Mumbai: Shares of Indian digital payments giant Paytm closed at the lowest since their market debut last month following the nation’s biggest-ever initial public offering, as investors remain concerned about the startup’s path to profitability.
The stock dropped 5.6% to Rs 1,321 in Mumbai, extending this week’s losses to almost 16%. It slid about 8% on Wednesday after a post-listing lockup on sales of shares allotted to anchor investors expired.
One 97 Communications Ltd., Paytm’s parent company, raised $2.5 billion in its IPO but a 27% plunge in its Nov. 18 debut made it one of the worst initial showings by a major technology firm since the dot-com bubble era of the late 1990s. The stock is now down nearly 39% from its issue price of Rs 2,150.
“Paytm shares will continue to be under pressure as there is clearly no follow-up buying by large institutional investors even at this price,” said Abhay Agarwal, fund manager at Mumbai-based Piper Serica Advisors Pvt. “Main reason for this is the company’s inability to coherently articulate a path to profitability.”
One 97 reported its first financial results as a public company at the end of November, with losses widening to 4.74 billion rupees ($62 million) in the July-to-September quarter from a year ago amid rising expenses. Dolat Capital Market Pvt., a local brokerage that this month rated Paytm a buy and set a target price of Rs 2,500, said it expects the company to turn profitable by March 2026.
JM Financial Institutional Securities Ltd. has a sell rating on the stock while Macquarie Capital Securities has rated it as underperform.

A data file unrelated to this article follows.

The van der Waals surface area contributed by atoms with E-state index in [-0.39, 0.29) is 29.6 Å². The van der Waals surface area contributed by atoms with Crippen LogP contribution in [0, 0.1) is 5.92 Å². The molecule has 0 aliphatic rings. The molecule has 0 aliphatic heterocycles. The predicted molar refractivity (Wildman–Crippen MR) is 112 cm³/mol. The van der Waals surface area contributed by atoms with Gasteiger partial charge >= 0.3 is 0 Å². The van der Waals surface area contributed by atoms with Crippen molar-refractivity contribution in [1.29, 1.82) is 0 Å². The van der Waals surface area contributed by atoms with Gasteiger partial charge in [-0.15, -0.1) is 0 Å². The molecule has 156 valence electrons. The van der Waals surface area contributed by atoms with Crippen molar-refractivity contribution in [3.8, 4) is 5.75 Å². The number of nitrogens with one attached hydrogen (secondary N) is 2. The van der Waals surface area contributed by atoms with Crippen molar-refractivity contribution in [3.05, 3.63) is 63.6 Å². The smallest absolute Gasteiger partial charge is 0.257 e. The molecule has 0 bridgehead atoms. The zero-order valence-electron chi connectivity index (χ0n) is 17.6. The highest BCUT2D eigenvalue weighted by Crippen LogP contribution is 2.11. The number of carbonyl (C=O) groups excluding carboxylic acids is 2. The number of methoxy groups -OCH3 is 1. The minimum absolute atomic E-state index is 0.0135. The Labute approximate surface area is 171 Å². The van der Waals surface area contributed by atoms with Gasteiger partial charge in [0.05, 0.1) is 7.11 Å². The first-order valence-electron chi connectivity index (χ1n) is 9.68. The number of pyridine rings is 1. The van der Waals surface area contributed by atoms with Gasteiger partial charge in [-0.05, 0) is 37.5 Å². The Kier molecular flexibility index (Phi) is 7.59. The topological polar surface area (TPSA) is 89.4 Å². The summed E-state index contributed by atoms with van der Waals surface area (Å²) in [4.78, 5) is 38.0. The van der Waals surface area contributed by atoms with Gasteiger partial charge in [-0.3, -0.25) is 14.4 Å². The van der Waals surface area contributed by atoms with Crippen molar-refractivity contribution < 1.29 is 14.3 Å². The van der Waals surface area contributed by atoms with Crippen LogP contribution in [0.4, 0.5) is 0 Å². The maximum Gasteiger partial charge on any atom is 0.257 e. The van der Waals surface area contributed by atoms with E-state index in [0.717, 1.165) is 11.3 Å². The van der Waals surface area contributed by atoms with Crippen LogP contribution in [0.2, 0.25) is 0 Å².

This week’s losses for Paytm have come amid a broader market selloff on concerns over the Federal Reserve’s plan to tighten monetary policy and potential economic risks from the spread of the omicron virus variant. India’s benchmark S&P BSE Sensex Index lost 3% this week.
“In a market that is already under pressure, investors are scurrying for safety and away from loss-making companies like Paytm,” Agarwal said.
India’s IPO market — where companies have raised a record near $17 billion this year — has witnessed some investor caution since the disappointing debut for Paytm, whose offering had global institutions such as BlackRock Inc., Morgan Stanley Asia and Goldman Sachs as anchor investors. Several of these big investors were said to have added to their stakes last month after the stock’s losses touched as much as 41%.—Bloomberg
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